While we still remain reliant on fossil fuels, there is tremendous momentum towards renewable energy in many countries. Increasingly, our homes and businesses are powered by solar panels and wind turbines. Nearly every year, new records are set for the amount of renewable energy power capacity added to global power grids.
Similarly, electric vehicles are being adopted rapidly and replacing their gas-powered fore-bearers. Within the next decade, there is expected to be an estimated 125 million electric vehicles on the roads, getting people and materials where they need to go without any gas or oil involved.
However, this green revolution will not run on bamboo; instead, it will require robust supplies of minerals, some of which can be difficult to obtain, to ensure that we can effectively harness the energy we need.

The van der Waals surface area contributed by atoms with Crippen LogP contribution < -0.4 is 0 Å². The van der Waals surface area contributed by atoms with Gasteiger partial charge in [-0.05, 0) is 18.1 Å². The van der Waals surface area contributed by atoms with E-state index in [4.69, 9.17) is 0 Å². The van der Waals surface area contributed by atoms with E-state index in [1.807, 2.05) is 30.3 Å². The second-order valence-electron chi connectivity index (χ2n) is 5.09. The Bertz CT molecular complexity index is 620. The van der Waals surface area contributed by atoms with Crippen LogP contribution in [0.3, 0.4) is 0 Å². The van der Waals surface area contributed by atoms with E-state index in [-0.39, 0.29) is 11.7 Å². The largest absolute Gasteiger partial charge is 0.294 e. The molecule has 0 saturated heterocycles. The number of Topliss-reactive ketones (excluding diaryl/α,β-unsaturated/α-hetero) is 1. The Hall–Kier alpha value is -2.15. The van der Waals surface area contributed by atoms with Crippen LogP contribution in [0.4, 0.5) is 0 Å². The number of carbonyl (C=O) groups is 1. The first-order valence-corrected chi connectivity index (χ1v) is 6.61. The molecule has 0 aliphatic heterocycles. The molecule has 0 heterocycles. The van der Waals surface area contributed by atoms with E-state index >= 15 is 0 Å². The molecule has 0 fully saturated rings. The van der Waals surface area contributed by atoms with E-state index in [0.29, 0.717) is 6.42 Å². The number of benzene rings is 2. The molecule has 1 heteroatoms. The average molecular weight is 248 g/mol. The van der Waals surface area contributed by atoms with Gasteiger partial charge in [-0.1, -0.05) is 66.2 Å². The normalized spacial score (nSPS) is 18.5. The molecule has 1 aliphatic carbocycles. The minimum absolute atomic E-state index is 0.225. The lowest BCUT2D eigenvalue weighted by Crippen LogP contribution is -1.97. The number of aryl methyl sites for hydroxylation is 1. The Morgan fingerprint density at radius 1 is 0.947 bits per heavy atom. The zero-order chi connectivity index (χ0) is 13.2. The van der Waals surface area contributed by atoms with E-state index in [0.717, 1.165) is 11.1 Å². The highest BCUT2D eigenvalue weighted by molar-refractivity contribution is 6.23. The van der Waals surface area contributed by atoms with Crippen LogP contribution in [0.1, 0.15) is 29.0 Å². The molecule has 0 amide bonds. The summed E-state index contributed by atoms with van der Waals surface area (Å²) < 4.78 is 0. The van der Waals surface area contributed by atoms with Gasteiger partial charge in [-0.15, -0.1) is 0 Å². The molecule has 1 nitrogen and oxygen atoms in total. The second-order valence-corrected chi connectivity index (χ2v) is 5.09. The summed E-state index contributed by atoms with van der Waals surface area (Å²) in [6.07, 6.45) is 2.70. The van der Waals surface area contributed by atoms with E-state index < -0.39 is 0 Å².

For example, minerals like lithium and cobalt are critical to the battery technologies that power electric vehicles and other devices. Rare earth elements (REE’s) like neodymium are key components of the magnets found in wind turbines.
Even solar panels require a variety of uncommon elements that can make production, purchase and adoption more difficult if supply issues drive up material prices. As nations increasingly move to a renewable energy economy, they will have to ensure they have the raw materials required to do so readily available.
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